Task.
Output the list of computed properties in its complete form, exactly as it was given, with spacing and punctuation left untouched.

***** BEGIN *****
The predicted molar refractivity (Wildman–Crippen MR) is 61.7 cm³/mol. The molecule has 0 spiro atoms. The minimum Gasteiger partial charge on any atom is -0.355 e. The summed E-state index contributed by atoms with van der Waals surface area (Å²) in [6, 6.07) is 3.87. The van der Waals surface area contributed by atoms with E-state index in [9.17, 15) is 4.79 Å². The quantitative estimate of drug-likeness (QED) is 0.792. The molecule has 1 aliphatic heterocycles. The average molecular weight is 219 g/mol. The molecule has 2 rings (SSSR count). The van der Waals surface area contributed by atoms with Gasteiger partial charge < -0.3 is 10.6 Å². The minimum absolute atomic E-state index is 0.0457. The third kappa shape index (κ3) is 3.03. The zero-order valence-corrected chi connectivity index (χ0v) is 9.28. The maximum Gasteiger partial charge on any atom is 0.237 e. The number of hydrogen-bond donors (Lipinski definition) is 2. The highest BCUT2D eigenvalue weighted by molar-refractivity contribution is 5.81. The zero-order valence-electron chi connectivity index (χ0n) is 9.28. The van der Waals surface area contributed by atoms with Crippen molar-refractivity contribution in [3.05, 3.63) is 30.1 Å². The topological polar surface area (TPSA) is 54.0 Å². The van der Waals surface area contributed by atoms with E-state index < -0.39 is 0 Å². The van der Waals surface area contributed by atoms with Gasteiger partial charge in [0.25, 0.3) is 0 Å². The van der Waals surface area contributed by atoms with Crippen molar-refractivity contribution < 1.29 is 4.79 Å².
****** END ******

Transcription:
The predicted molar refractivity (Wildman–Crippen MR) is 61.7 cm³/mol. The molecule has 0 spiro atoms. The minimum Gasteiger partial charge on any atom is -0.355 e. The summed E-state index contributed by atoms with van der Waals surface area (Å²) in [6, 6.07) is 3.87. The van der Waals surface area contributed by atoms with E-state index in [9.17, 15) is 4.79 Å². The quantitative estimate of drug-likeness (QED) is 0.792. The molecule has 1 aliphatic heterocycles. The average molecular weight is 219 g/mol. The molecule has 2 rings (SSSR count). The van der Waals surface area contributed by atoms with Gasteiger partial charge < -0.3 is 10.6 Å². The minimum absolute atomic E-state index is 0.0457. The third kappa shape index (κ3) is 3.03. The zero-order valence-corrected chi connectivity index (χ0v) is 9.28. The maximum Gasteiger partial charge on any atom is 0.237 e. The number of hydrogen-bond donors (Lipinski definition) is 2. The highest BCUT2D eigenvalue weighted by molar-refractivity contribution is 5.81. The zero-order valence-electron chi connectivity index (χ0n) is 9.28. The van der Waals surface area contributed by atoms with Crippen molar-refractivity contribution in [3.05, 3.63) is 30.1 Å². The topological polar surface area (TPSA) is 54.0 Å². The van der Waals surface area contributed by atoms with E-state index < -0.39 is 0 Å². The van der Waals surface area contributed by atoms with Gasteiger partial charge in [0.25, 0.3) is 0 Å². The van der Waals surface area contributed by atoms with Crippen molar-refractivity contribution < 1.29 is 4.79 Å².